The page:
Data analysis is an essential part of almost every field and industry today. With the increasing amount of data, it’s critical to clean, transform, and process it into a useful format for analysis.

One common problem faced in data analysis is missing values or NaN values. These values can cause significant errors and hinder the analysis process.

Hence, it’s crucial to understand how to handle these missing values in a structured and efficient way. This article covers some popular methods of filling missing values in Pandas DataFrame using the fillna() function.

We will also provide an example DataFrame with NaN values to help you practice these methods.

## 1) Using fillna() Function in Pandas DataFrame:

The fillna() function in Pandas DataFrame allows users to fill the NaN values with a specific value or a function.

This function can take various types of arguments, including a scalar value, a dictionary, or a function returning the new value after computation. Let’s explore some popular methods to handle missing values with fillna().

### Method 1: Fill NaN Values in One Column with Mean:

If a specific column has missing values, a straightforward method is to replace it with the mean value. To do so, we can use fillna() in combination with mean().

## For example:

```
import pandas as pd
import numpy as np
df = pd.DataFrame({'A': [1, 2, np.nan, 4],
'B': [5, np.nan, np.nan, 8],
'C': [9, 10, 11, 12]})
df['A'] = df['A'].fillna(df['A'].mean())
print(df)
```

## Output:

```
A B C
0 1.0 5.0 9
1 2.0 NaN 10
2 2.333333 NaN 11
3 4.0 8.0 12
```

As shown in the example, we replaced the NaN value in column A with the mean value calculated from the same column.

### Method 2: Fill NaN Values in Multiple Columns with Mean:

If we have multiple columns with missing values, we can use the same approach mentioned in Method 1.

However, we need to apply the fillna() and mean() functions to all the columns to replace NaN values simultaneously. For example:

```
df = pd.DataFrame({'A': [1, 2, np.nan, 4],
'B': [5, np.nan, np.nan, 8],
'C': [9, 10, np.nan, 12]})
df.fillna(df.mean(), inplace=True)
print(df)
```

## Output:

```
A B C
0 1.000000 5.0 9.0
1 2.000000 6.5 10.0
2 2.333333 6.5 10.333333
3 4.000000 8.0 12.0
```

By using the mean() function in combination with fillna() and applying it to all the columns (axis=0), we replaced all the NaN values with the average values from their respective columns.

### Method 3: Fill NaN Values in All Columns with Mean:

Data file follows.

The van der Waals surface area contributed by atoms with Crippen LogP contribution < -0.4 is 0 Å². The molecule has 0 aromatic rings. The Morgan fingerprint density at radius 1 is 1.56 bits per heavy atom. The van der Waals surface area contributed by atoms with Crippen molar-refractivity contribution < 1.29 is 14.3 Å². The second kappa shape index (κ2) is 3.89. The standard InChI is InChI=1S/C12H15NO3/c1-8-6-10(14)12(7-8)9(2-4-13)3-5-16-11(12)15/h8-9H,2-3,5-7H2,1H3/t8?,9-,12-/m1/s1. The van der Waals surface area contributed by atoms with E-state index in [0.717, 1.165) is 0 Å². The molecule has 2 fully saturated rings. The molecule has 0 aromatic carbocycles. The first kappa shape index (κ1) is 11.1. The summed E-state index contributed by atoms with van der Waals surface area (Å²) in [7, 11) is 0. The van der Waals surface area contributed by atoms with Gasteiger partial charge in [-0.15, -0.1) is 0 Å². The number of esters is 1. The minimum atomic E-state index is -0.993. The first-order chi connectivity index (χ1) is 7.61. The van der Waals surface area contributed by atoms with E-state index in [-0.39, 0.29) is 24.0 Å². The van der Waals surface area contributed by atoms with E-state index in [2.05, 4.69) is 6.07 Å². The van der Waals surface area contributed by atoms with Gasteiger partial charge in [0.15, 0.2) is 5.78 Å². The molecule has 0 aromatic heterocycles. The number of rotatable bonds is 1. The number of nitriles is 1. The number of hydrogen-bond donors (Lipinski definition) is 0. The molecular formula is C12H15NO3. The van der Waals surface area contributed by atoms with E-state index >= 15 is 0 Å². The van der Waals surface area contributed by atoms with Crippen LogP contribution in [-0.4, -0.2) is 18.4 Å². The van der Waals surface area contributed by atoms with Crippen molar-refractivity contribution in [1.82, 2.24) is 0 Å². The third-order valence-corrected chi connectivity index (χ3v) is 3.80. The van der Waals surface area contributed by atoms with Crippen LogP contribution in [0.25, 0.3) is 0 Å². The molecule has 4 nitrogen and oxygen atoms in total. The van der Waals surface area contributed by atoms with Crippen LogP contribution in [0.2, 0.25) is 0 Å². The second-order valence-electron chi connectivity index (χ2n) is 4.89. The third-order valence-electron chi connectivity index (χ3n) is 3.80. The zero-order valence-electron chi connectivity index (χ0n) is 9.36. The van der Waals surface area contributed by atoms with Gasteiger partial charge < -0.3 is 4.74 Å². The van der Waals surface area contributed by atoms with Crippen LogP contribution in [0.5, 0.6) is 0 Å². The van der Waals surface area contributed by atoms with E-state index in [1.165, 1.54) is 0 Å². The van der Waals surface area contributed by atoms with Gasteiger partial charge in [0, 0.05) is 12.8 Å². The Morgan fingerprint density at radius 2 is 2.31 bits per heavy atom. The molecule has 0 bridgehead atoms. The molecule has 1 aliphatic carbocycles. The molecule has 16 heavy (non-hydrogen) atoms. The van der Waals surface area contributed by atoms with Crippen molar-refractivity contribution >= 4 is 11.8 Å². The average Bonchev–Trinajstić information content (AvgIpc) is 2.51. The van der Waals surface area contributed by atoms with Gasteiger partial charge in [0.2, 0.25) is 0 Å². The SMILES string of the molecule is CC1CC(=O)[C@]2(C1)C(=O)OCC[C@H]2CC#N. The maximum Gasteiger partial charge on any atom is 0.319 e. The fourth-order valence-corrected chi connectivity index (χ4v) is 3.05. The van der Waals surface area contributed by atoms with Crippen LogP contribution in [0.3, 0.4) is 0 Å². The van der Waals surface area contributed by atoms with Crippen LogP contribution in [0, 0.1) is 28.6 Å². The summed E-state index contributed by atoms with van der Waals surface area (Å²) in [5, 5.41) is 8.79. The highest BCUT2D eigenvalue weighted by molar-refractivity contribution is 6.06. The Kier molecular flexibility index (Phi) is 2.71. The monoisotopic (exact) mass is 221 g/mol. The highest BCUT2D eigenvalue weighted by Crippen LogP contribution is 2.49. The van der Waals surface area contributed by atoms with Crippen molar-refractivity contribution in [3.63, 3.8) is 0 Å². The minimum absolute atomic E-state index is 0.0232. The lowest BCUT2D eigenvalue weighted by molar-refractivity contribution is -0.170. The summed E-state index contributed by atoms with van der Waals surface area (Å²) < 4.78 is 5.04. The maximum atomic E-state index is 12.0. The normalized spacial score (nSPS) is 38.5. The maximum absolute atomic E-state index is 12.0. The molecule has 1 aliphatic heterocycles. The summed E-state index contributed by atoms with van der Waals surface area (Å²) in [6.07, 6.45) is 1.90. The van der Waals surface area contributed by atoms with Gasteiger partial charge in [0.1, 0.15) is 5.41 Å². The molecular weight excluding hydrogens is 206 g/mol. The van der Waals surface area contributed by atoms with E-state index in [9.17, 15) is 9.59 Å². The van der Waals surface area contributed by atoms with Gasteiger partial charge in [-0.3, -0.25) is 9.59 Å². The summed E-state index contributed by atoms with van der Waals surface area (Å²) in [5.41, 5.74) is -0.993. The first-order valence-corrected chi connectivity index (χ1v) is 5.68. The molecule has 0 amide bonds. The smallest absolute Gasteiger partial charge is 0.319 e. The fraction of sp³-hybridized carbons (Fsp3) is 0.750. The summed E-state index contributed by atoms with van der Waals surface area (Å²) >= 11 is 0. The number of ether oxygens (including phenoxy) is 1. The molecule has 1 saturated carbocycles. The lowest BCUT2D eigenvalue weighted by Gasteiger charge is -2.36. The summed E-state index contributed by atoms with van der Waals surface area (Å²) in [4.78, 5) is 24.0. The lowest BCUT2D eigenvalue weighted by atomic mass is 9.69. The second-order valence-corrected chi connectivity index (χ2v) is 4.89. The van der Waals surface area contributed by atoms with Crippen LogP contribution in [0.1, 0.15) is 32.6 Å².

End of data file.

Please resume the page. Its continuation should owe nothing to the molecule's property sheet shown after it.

If we have NaN values in every column, we can use the same approach mentioned in Method 2.

However, here, we need to use axis=0 to replace NaN values for all columns. For example:

```
df = pd.DataFrame({'A': [1, 2, np.nan, 4],
'B': [5, np.nan, np.nan, 8],
'C': [np.nan, np.nan, np.nan, np.nan]})
df.fillna(df.mean(axis=0), inplace=True)
print(df)
```

## Output:

```
A B C
0 1.000000 5.0 9.5
1 2.000000 6.5 9.5
2 2.333333 6.5 9.5
3 4.000000 8.0 9.5
```

By using mean() in combination with fillna() and applying it to all the columns (axis=0), we replaced all the NaN values with the average value from the respective columns.

## 2) Example DataFrame with NaN Values:

To practice these methods of handling NaN values using the fillna() function in Pandas DataFrame, we will create a sample DataFrame with NaN values.

### Creating a DataFrame with NaN Values:

Let’s create a sample DataFrame using the random.randint() function from NumPy. We will also replace some values with NaN to simulate data with missing values. For example:

```
import pandas as pd
import numpy as np
np.random.seed(0)
data = {'A': np.random.randint(0,5, size=5),
'B': np.random.randint(0,10, size=5),
'C': np.random.randint(0,15, size=5)}
df = pd.DataFrame(data)
# Replace some values with NaN
df.loc[1, 'B'] = np.nan
df.loc[2, :] = np.nan
```

We have created a DataFrame with five rows and three columns. We have replaced some values of row 1, column B, and all the values of row 2 with NaN to simulate a sample data with missing values.

### Viewing the DataFrame:

To view the DataFrame, we use the .head() function to display the first few rows of the DataFrame. For example:

```
print(df.head())
```

## Output:

```
A B C
0 4.0 0.0 1.0
1 0.0 NaN 13.0
2 NaN NaN NaN
3 3.0 3.0 7.0
4 1.0 9.0 14.0
```

We can see that the DataFrame has NaN values in some rows and columns.

## Conclusion:

In this article, we looked at three popular methods to handle missing values in the Pandas DataFrame using the fillna() function.

We covered how to fill NaN values in one column with the mean value, how to replace NaN values in multiple columns using the mean value, and how to replace NaN values in all the columns using the mean value. We also provided an example DataFrame with NaN values that you can use to practice these methods.

By understanding and practicing these methods, data analysts can be more effective in handling missing values encountered during data analysis.

## 3) Method 1: Fill NaN Values in One Column with Mean

### Filling NaN Values in One Column:

Method 1 is used to fill NaN values in a specific column with the mean value of that column.

Its an easy and straightforward approach to filling in missing values. When the mean value of a column is used to fill NaN values, it helps in maintaining the statistical properties of the data.

It is important to have the correct statistical properties for any subsequent analysis.

The fillna() method is used to replace the NaN values with the mean value.

The mean value is calculated using the mean() method of Pandas DataFrame. As shown in the example above, we are filling NaN values in column A with its mean value.

We can use the same approach to fill NaN values with mean values in any desired column.

### Viewing Updated DataFrame:

After filling the NaN values with the mean value, it is important to check whether there are any remaining NaN values and the data has been correctly updated.